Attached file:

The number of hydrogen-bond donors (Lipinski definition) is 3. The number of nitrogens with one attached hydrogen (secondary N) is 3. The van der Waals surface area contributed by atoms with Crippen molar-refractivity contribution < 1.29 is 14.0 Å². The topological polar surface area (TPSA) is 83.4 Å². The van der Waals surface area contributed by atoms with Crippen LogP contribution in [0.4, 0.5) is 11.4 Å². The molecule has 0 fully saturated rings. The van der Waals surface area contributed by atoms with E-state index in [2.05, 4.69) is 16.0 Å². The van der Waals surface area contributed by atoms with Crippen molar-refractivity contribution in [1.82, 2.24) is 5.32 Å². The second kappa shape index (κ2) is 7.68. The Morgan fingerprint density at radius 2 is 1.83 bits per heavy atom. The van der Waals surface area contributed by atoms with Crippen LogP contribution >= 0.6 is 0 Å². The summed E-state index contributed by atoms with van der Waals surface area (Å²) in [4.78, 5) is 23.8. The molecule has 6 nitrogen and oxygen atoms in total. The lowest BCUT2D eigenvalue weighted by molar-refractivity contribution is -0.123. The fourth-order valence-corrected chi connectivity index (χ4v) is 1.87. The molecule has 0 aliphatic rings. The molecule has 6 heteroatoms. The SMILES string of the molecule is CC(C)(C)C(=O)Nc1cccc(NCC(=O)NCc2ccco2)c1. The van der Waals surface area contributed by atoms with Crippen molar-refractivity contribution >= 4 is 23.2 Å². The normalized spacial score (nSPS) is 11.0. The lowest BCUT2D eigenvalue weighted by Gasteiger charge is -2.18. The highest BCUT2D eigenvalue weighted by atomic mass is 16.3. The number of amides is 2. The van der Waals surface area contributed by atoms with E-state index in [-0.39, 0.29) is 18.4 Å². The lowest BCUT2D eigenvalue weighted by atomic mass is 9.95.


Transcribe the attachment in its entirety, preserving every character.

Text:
The number of hydrogen-bond donors (Lipinski definition) is 3. The number of nitrogens with one attached hydrogen (secondary N) is 3. The van der Waals surface area contributed by atoms with Crippen molar-refractivity contribution < 1.29 is 14.0 Å². The topological polar surface area (TPSA) is 83.4 Å². The van der Waals surface area contributed by atoms with Crippen LogP contribution in [0.4, 0.5) is 11.4 Å². The molecule has 0 fully saturated rings. The van der Waals surface area contributed by atoms with E-state index in [2.05, 4.69) is 16.0 Å². The van der Waals surface area contributed by atoms with Crippen molar-refractivity contribution in [1.82, 2.24) is 5.32 Å². The second kappa shape index (κ2) is 7.68. The Morgan fingerprint density at radius 2 is 1.83 bits per heavy atom. The van der Waals surface area contributed by atoms with Crippen LogP contribution >= 0.6 is 0 Å². The summed E-state index contributed by atoms with van der Waals surface area (Å²) in [4.78, 5) is 23.8. The molecule has 6 nitrogen and oxygen atoms in total. The lowest BCUT2D eigenvalue weighted by molar-refractivity contribution is -0.123. The fourth-order valence-corrected chi connectivity index (χ4v) is 1.87. The molecule has 0 aliphatic rings. The molecule has 6 heteroatoms. The SMILES string of the molecule is CC(C)(C)C(=O)Nc1cccc(NCC(=O)NCc2ccco2)c1. The van der Waals surface area contributed by atoms with Crippen molar-refractivity contribution >= 4 is 23.2 Å². The normalized spacial score (nSPS) is 11.0. The lowest BCUT2D eigenvalue weighted by Gasteiger charge is -2.18. The highest BCUT2D eigenvalue weighted by atomic mass is 16.3. The number of amides is 2. The van der Waals surface area contributed by atoms with E-state index in [-0.39, 0.29) is 18.4 Å². The lowest BCUT2D eigenvalue weighted by atomic mass is 9.95.